Post by ogd » Tue Mar 24, 2015 12:45 am

greg219 wrote:Dear fellow Bogleheads,

Short version of my question: Does it matter for any relevant aspect in which currency a global fund in one's portfolio is denominated? Or, similarly: If I have a home bias in currency X, but can access a global fund in currency Y much cheaper, are there any reasons why I shouldn't buy it in Y and convert to X at sell point (assuming I already own some amount of Y)?

(I think it doesn't matter. And that I'd be fine buying it in Y.)

This is correct. Only the underlying assets matter. The sale in USD and conversion to [some kind of] kroner would cancel out the currency volatility, assuming the conversion is done fast enough to make the volatility after sale negligible.

Your plan sounds fine, assuming there isn't a regulation forcing you to liquidate the IRA. Investing in the US is much cheaper and easier, and I say that not because of ignorance but having had the occasion to witness first hand the sorry state of investing in Europe (annoying & expensive brokers, no decent mutual funds, fragmented markets making ETFs a pain, etc).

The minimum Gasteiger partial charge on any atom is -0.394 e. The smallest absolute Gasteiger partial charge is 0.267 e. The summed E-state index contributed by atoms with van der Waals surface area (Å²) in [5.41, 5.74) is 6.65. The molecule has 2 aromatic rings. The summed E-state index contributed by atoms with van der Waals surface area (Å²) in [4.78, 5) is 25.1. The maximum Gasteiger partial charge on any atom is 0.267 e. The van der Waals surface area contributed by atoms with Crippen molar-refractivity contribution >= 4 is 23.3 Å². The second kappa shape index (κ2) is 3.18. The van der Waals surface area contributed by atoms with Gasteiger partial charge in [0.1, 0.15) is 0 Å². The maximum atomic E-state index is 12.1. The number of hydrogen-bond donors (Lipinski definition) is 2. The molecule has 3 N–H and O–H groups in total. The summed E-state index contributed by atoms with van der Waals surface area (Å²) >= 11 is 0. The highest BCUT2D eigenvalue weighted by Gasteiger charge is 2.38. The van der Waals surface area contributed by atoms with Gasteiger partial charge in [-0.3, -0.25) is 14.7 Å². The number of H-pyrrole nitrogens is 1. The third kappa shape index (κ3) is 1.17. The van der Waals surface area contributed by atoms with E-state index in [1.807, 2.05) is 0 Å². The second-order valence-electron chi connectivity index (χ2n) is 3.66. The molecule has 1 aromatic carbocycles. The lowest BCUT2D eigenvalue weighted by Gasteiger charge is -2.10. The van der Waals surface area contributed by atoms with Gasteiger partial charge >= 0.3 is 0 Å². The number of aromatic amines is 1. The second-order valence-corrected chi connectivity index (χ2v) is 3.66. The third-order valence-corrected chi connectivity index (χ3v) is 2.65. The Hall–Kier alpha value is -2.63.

TedSwippet
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Re: Risks buying intl denominated in non-home currency?

Post by TedSwippet » Tue Mar 24, 2015 7:17 am

greg219 wrote:...The extreme alternatives are:
A) Roll over to an IRA and leave the money in the US until I'm 59.5 and at that point start withdrawing and paying US taxes.
B) Take everything out at move time and pay US taxes and the 10 % penalty up front.

For some reason, I always intuitively weighed the home bias heavily (not wanting to be too heavy in USD) which have led me to think that the 10 % penalty is acceptable and pick B. But, recent thoughts have led me to reconsider and lean towards A.

Cross-border pensions are tricky. Worst case, your pre-tax IRA can become fully taxable annually to your home country when you move back. Some countries recognize foreign pensions automatically, others do so only if covered by the relevant tax treaty.

You need to investigate your home country's tax laws regarding a) offshore holdings, and b) foreign pensions. And you need to know if your home country has a tax treaty with the US, and if yes then what does it say about foreign pensions?